- Tapa blanda: 352 páginas
- Editor: Mit University Press Group Ltd; Edición: New Ed (1 de febrero de 1999)
- Colección: Sources of Power
- Idioma: Inglés
- ISBN-10: 0262611465
- ISBN-13: 978-0262611466
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- Clasificación en los más vendidos de Amazon: nº101.645 en Libros en idiomas extranjeros (Ver el Top 100 en Libros en idiomas extranjeros)
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Sources of Power: How People Make Decisions (Inglés) Tapa blanda – feb 1999
Descripción del producto
Most studies of decision-making treat humans like rats in a laboratory. But Dr. Klein, a cognitive psychologist, spent a decade watching fire commanders, fighter pilots, paramedics, and others making split-second decisions on the job, and this book is a clear and engaging account of his findings. * The Wall Street Journal *
Reseña del editor
Anyone who watches the television news has seen images of firefighters rescuing people from burning buildings and paramedics treating bombing victims. How do these individuals make the split-second decisions that save lives? Most studies of decision making, based on artificial tasks assigned in laboratory settings, view people as biased and unskilled. Gary Klein is one of the developers of the naturalistic decision making approach, which views people as inherently skilled and experienced. It documents human strengths and capabilities that so far have been downplayed or ignored. Since 1985, Klein has conducted fieldwork to find out how people tackle challenges in difficult, nonroutine situations. Sources of Power is based on observations of humans acting under such real-life constraints as time pressure, high stakes, personal responsibility, and shifting conditions. The professionals studied include firefighters, critical care nurses, pilots, nuclear power plant operators, battle planners, and chess masters. Each chapter builds on key incidents and examples to make the description of the methodology and phenomena more vivid. In addition to providing information that can be used by professionals in management, psychology, engineering, and other fields, the book presents an overview of the research approach of naturalistic decision making and expands our knowledge of the strengths people bring to difficult tasks.Ver Descripción del producto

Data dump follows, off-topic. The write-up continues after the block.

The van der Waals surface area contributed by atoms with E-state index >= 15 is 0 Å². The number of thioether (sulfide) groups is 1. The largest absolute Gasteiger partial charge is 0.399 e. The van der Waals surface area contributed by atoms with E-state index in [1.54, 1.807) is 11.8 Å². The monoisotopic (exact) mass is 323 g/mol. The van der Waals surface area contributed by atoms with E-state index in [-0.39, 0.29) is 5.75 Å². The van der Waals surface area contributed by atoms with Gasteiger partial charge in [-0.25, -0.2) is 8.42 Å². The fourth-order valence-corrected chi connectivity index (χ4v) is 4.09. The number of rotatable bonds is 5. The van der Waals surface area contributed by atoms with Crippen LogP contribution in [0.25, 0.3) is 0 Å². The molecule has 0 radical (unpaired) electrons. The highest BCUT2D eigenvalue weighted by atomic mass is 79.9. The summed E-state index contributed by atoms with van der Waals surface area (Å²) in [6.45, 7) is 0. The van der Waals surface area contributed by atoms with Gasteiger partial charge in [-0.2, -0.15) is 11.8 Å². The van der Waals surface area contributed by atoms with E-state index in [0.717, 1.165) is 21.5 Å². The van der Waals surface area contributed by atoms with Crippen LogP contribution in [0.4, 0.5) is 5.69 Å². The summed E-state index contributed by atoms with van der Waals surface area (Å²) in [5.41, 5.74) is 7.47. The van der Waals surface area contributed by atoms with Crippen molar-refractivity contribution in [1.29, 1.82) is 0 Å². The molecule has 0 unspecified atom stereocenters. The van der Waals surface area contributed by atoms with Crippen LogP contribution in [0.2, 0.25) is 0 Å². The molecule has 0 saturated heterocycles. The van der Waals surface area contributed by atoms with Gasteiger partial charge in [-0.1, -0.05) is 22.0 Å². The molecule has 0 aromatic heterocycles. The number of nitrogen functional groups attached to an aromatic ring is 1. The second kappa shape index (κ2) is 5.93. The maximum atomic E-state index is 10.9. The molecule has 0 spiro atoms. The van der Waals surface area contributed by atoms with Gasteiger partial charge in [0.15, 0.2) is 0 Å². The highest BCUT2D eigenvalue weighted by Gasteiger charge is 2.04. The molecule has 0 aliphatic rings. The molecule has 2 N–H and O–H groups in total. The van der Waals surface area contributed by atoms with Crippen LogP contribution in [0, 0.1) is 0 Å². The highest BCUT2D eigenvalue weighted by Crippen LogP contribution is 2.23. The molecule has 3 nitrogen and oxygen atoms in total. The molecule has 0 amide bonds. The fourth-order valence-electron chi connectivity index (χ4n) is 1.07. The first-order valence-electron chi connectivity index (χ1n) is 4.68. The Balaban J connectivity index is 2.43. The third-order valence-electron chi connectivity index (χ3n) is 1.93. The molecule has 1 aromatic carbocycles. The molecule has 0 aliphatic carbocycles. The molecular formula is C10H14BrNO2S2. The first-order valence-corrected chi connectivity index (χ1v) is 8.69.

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These sources of power include:
- Intuition depends on the use of experience to recognize key patterns.
- Mental simulation is the ability to imagine people and objects through transformations.
- Spotting leverage points means spotting small changes that can make a big difference.
- Experience can be used to focus attention on key features that novices don't notice.
- Stories bring natural order to unstructured situations and emphasize what is important.
- Metaphors apply familiar experiences to new situations to suggest solutions.
- Communicating intentions in a team helps members "read each other's minds."
- Effective teams evolve a "team mind" with shared knowledge, goals, and identity.
- Rational analysis plays an important role, but can be over applied.
The author spends some time with other theories of decision making, emphasizing both their strengths and the sometimes faulty assumptions they incorporate. He makes good points about the inadequacy of decision bias theories to explain successful, real-world decision processes. Klein describes how artificial intelligence and other computational theories reduce decision making to a search through a well-defined set of alternatives. Most decisions, he argues, are not so well structured.
Klein likes to stay close to his data. The book reflects this in the space given to detailed decision making examples he has used to develop and test his theories. In addition to a traditional Table of Contents and lists of Tables and Figures, there is also a list of fifty-two Examples, allowing readers quick access to these cases. Klein also links his theories back to decision making contexts he expects readers to encounter. Each chapter ends with an Applications section that identifies practical implications for decisions out there in the world.
This is a thought-provoking book, grounded in both applied research and practical experience. It is profitable reading for anyone who strives to make better decisions.
The only thing missing is the old story about the plant expert that charged 99 cents for taping on a console with a small hammer and $999.99 for knowing where to tap.
Klein is incredibly readable for an academic and makes lots of use of case studies in the book. Fascinating.
Dr. Klein points out that in times of extreme stress people do not have time to make long, measured decisions. Experienced decision makers tend to see patterns and base decisions very quickly on best fits. When decision makers have a little more time, they tend to run mental simulations of events very quickly just to see if courses of action are feasible.
This was a quick, easy to understand approach to a complex problem area.